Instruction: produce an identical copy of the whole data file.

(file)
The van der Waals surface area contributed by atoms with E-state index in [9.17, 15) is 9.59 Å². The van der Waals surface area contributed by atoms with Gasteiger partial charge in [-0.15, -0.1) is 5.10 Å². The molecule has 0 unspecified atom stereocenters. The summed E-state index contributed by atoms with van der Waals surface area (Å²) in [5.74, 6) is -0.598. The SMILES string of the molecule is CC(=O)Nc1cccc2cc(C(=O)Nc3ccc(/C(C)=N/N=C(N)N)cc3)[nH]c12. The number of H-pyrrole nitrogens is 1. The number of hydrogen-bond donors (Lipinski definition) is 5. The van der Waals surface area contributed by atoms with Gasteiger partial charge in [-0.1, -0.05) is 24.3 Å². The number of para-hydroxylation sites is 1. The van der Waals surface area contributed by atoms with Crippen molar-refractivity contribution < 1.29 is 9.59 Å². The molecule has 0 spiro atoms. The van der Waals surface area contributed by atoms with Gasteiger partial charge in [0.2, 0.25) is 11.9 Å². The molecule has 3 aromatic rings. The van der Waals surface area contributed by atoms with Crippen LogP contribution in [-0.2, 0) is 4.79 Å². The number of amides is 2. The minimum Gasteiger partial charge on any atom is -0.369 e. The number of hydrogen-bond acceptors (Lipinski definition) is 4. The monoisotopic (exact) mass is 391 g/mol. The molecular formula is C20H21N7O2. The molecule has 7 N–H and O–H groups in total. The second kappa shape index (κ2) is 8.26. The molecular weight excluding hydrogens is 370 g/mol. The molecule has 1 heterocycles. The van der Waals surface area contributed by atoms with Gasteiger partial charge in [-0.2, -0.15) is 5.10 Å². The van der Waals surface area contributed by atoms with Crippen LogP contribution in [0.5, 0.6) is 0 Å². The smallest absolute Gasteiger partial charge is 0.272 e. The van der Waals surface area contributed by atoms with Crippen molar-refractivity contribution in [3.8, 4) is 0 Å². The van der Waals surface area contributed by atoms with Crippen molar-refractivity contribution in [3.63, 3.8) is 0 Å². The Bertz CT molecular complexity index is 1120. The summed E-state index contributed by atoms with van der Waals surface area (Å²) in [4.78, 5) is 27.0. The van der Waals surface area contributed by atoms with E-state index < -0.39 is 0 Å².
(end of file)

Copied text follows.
The van der Waals surface area contributed by atoms with E-state index in [9.17, 15) is 9.59 Å². The van der Waals surface area contributed by atoms with Gasteiger partial charge in [-0.15, -0.1) is 5.10 Å². The molecule has 0 unspecified atom stereocenters. The summed E-state index contributed by atoms with van der Waals surface area (Å²) in [5.74, 6) is -0.598. The SMILES string of the molecule is CC(=O)Nc1cccc2cc(C(=O)Nc3ccc(/C(C)=N/N=C(N)N)cc3)[nH]c12. The number of H-pyrrole nitrogens is 1. The number of hydrogen-bond donors (Lipinski definition) is 5. The van der Waals surface area contributed by atoms with Gasteiger partial charge in [-0.1, -0.05) is 24.3 Å². The number of para-hydroxylation sites is 1. The van der Waals surface area contributed by atoms with Crippen molar-refractivity contribution < 1.29 is 9.59 Å². The molecule has 0 spiro atoms. The van der Waals surface area contributed by atoms with Gasteiger partial charge in [0.2, 0.25) is 11.9 Å². The molecule has 3 aromatic rings. The van der Waals surface area contributed by atoms with Crippen LogP contribution in [-0.2, 0) is 4.79 Å². The number of amides is 2. The minimum Gasteiger partial charge on any atom is -0.369 e. The number of hydrogen-bond acceptors (Lipinski definition) is 4. The monoisotopic (exact) mass is 391 g/mol. The molecular formula is C20H21N7O2. The molecule has 7 N–H and O–H groups in total. The second kappa shape index (κ2) is 8.26. The molecular weight excluding hydrogens is 370 g/mol. The molecule has 1 heterocycles. The van der Waals surface area contributed by atoms with Gasteiger partial charge in [-0.2, -0.15) is 5.10 Å². The van der Waals surface area contributed by atoms with Crippen LogP contribution in [0.5, 0.6) is 0 Å². The smallest absolute Gasteiger partial charge is 0.272 e. The van der Waals surface area contributed by atoms with Crippen molar-refractivity contribution in [3.8, 4) is 0 Å². The van der Waals surface area contributed by atoms with Crippen molar-refractivity contribution in [3.63, 3.8) is 0 Å². The Bertz CT molecular complexity index is 1120. The summed E-state index contributed by atoms with van der Waals surface area (Å²) in [4.78, 5) is 27.0. The van der Waals surface area contributed by atoms with E-state index < -0.39 is 0 Å².